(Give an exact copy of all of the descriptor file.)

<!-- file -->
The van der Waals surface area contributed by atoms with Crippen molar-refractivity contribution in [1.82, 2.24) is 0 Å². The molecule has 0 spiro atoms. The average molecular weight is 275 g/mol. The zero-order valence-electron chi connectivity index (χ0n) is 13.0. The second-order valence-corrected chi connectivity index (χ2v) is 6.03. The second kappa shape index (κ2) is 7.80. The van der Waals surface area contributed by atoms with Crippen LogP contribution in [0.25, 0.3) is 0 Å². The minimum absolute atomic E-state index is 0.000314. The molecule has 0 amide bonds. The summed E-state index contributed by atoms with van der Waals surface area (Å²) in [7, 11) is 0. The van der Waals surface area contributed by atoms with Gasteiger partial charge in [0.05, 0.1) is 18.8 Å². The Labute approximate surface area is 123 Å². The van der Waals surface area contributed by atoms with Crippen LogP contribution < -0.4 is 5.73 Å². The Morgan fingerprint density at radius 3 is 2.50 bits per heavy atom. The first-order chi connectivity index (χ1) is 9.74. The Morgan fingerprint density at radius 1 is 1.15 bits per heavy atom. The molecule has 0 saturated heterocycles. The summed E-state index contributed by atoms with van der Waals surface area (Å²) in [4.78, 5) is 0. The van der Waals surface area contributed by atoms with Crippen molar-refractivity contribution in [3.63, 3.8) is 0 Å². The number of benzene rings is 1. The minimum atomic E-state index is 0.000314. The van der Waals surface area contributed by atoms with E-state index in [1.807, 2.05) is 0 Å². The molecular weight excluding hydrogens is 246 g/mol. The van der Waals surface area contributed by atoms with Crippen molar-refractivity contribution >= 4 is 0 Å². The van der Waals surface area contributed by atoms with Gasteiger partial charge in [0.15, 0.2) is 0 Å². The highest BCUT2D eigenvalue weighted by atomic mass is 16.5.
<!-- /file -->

The van der Waals surface area contributed by atoms with Crippen molar-refractivity contribution in [1.82, 2.24) is 0 Å². The molecule has 0 spiro atoms. The average molecular weight is 275 g/mol. The zero-order valence-electron chi connectivity index (χ0n) is 13.0. The second-order valence-corrected chi connectivity index (χ2v) is 6.03. The second kappa shape index (κ2) is 7.80. The van der Waals surface area contributed by atoms with Crippen LogP contribution in [0.25, 0.3) is 0 Å². The minimum absolute atomic E-state index is 0.000314. The molecule has 0 amide bonds. The summed E-state index contributed by atoms with van der Waals surface area (Å²) in [7, 11) is 0. The van der Waals surface area contributed by atoms with Gasteiger partial charge in [0.05, 0.1) is 18.8 Å². The Labute approximate surface area is 123 Å². The van der Waals surface area contributed by atoms with Crippen LogP contribution < -0.4 is 5.73 Å². The Morgan fingerprint density at radius 3 is 2.50 bits per heavy atom. The first-order chi connectivity index (χ1) is 9.74. The Morgan fingerprint density at radius 1 is 1.15 bits per heavy atom. The molecule has 0 saturated heterocycles. The summed E-state index contributed by atoms with van der Waals surface area (Å²) in [4.78, 5) is 0. The van der Waals surface area contributed by atoms with Crippen molar-refractivity contribution in [3.63, 3.8) is 0 Å². The number of benzene rings is 1. The minimum atomic E-state index is 0.000314. The van der Waals surface area contributed by atoms with E-state index in [1.807, 2.05) is 0 Å². The molecular weight excluding hydrogens is 246 g/mol. The van der Waals surface area contributed by atoms with Crippen molar-refractivity contribution >= 4 is 0 Å². The van der Waals surface area contributed by atoms with Gasteiger partial charge in [0.15, 0.2) is 0 Å². The highest BCUT2D eigenvalue weighted by atomic mass is 16.5.